However, certain types of distributions and any distributions that exceed the partner's basis may result in gains or losses that must be reported for the year in which they occur.To understand the taxation of partnerships and distributions, it is necessary to know the 2 types of tax bases concerning partnerships.
Generally, the carryover basis of each property will be equal to the partnership's basis in the property, but since the total of the property basis cannot be greater than the partner's outside basis minus any money received, then any excess basis must be allocated among the properties.
Basis must 1 be allocated to unrealized receivables and inventory items.
If any part of the distribution is greater than a partner's basis in the partnership, then the excess is treated as a capital gain.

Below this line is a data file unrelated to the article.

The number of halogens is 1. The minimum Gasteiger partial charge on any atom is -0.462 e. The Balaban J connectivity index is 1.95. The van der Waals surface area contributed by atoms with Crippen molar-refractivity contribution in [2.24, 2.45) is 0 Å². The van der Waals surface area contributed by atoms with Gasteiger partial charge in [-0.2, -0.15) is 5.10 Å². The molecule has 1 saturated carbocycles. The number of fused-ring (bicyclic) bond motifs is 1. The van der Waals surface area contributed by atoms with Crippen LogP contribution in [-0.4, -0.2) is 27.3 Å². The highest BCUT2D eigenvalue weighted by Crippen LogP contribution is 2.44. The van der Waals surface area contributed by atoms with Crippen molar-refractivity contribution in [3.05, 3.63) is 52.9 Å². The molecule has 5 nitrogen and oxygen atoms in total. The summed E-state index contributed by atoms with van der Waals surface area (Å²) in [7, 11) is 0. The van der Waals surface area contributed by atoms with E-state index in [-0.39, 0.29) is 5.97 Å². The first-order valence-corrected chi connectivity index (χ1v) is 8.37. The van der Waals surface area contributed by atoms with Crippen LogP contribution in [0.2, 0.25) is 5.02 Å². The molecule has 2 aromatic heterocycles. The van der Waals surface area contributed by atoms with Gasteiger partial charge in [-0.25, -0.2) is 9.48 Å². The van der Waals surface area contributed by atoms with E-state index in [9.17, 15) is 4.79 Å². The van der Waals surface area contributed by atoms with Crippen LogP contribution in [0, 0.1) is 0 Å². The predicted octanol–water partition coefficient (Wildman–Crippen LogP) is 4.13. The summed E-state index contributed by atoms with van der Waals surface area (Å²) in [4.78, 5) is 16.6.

If a distribution consists of unrealized receivables or substantially appreciated inventory items, defined as having a FMV exceeding 120% of the partnership's adjusted basis for the property, then the exchange may be treated as a sale or other taxable exchange, unless the partner contributed the property or the distribution was a distributive share or guaranteed payment to a retiring partner or a deceased partner's successor in interest.
Any basis increase should 1 If there is a decrease in basis, then the decrease should be allocated proportionally to the properties with unrealized depreciation; then any remaining basis decrease should be allocated to all properties in proportion to their basis.
Losses are only recognized in a liquidating distribution that consists of money, unrealized receivables, or inventory.
The book gain or loss on the constructive sale is apportioned to each of the partners' accounts.
Generally, there are no tax consequences of a current property distribution — there is never a taxable gain or loss, either to the partnership or to the partner.
Generally, losses are only recognized in a liquidating distribution.